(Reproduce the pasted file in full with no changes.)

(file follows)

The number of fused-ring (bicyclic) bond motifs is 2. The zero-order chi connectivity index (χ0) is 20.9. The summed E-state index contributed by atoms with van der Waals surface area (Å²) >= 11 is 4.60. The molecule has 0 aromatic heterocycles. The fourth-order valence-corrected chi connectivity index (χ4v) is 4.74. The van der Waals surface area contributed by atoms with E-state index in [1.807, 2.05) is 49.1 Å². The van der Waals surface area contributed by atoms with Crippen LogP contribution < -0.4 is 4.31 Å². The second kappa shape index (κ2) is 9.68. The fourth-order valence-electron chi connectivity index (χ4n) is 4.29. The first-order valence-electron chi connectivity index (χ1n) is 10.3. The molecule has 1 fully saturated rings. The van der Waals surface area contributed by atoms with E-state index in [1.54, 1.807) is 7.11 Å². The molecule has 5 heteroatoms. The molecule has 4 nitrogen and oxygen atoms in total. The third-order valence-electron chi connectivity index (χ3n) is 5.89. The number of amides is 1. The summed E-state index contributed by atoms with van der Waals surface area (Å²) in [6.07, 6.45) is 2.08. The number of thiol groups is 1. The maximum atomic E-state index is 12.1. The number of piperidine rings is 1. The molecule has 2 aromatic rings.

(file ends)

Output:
The number of fused-ring (bicyclic) bond motifs is 2. The zero-order chi connectivity index (χ0) is 20.9. The summed E-state index contributed by atoms with van der Waals surface area (Å²) >= 11 is 4.60. The molecule has 0 aromatic heterocycles. The fourth-order valence-corrected chi connectivity index (χ4v) is 4.74. The van der Waals surface area contributed by atoms with E-state index in [1.807, 2.05) is 49.1 Å². The van der Waals surface area contributed by atoms with Crippen LogP contribution < -0.4 is 4.31 Å². The second kappa shape index (κ2) is 9.68. The fourth-order valence-electron chi connectivity index (χ4n) is 4.29. The first-order valence-electron chi connectivity index (χ1n) is 10.3. The molecule has 1 fully saturated rings. The van der Waals surface area contributed by atoms with E-state index in [1.54, 1.807) is 7.11 Å². The molecule has 5 heteroatoms. The molecule has 4 nitrogen and oxygen atoms in total. The third-order valence-electron chi connectivity index (χ3n) is 5.89. The number of amides is 1. The summed E-state index contributed by atoms with van der Waals surface area (Å²) in [6.07, 6.45) is 2.08. The number of thiol groups is 1. The maximum atomic E-state index is 12.1. The number of piperidine rings is 1. The molecule has 2 aromatic rings.